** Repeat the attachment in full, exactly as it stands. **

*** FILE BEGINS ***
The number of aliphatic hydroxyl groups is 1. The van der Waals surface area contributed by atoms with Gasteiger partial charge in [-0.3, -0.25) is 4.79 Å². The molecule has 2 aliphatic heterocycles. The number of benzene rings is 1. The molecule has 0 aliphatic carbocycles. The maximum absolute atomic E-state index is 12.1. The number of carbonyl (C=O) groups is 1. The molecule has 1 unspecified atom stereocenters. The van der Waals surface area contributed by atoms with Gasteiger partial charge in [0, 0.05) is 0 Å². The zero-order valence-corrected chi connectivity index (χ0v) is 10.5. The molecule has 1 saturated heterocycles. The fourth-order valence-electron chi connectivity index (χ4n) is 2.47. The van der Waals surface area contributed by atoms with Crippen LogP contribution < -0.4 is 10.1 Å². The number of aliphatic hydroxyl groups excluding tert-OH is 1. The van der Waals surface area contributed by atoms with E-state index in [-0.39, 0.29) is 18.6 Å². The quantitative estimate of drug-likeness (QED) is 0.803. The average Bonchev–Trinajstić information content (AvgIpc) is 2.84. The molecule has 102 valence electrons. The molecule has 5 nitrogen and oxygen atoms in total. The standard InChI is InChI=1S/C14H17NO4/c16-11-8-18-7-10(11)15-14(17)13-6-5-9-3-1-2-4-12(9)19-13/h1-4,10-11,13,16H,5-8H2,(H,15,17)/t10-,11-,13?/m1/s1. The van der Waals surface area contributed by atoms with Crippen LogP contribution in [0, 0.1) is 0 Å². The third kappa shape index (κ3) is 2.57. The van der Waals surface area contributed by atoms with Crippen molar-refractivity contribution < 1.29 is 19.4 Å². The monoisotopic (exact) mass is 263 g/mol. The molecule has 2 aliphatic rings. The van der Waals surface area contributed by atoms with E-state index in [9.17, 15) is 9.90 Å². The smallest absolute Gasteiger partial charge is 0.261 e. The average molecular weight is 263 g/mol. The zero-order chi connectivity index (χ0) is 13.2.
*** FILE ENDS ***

The number of aliphatic hydroxyl groups is 1. The van der Waals surface area contributed by atoms with Gasteiger partial charge in [-0.3, -0.25) is 4.79 Å². The molecule has 2 aliphatic heterocycles. The number of benzene rings is 1. The molecule has 0 aliphatic carbocycles. The maximum absolute atomic E-state index is 12.1. The number of carbonyl (C=O) groups is 1. The molecule has 1 unspecified atom stereocenters. The van der Waals surface area contributed by atoms with Gasteiger partial charge in [0, 0.05) is 0 Å². The zero-order valence-corrected chi connectivity index (χ0v) is 10.5. The molecule has 1 saturated heterocycles. The fourth-order valence-electron chi connectivity index (χ4n) is 2.47. The van der Waals surface area contributed by atoms with Crippen LogP contribution < -0.4 is 10.1 Å². The number of aliphatic hydroxyl groups excluding tert-OH is 1. The van der Waals surface area contributed by atoms with E-state index in [-0.39, 0.29) is 18.6 Å². The quantitative estimate of drug-likeness (QED) is 0.803. The average Bonchev–Trinajstić information content (AvgIpc) is 2.84. The molecule has 102 valence electrons. The molecule has 5 nitrogen and oxygen atoms in total. The standard InChI is InChI=1S/C14H17NO4/c16-11-8-18-7-10(11)15-14(17)13-6-5-9-3-1-2-4-12(9)19-13/h1-4,10-11,13,16H,5-8H2,(H,15,17)/t10-,11-,13?/m1/s1. The van der Waals surface area contributed by atoms with Crippen LogP contribution in [0, 0.1) is 0 Å². The third kappa shape index (κ3) is 2.57. The van der Waals surface area contributed by atoms with Crippen molar-refractivity contribution < 1.29 is 19.4 Å². The monoisotopic (exact) mass is 263 g/mol. The molecule has 2 aliphatic rings. The van der Waals surface area contributed by atoms with E-state index in [9.17, 15) is 9.90 Å². The smallest absolute Gasteiger partial charge is 0.261 e. The average molecular weight is 263 g/mol. The zero-order chi connectivity index (χ0) is 13.2.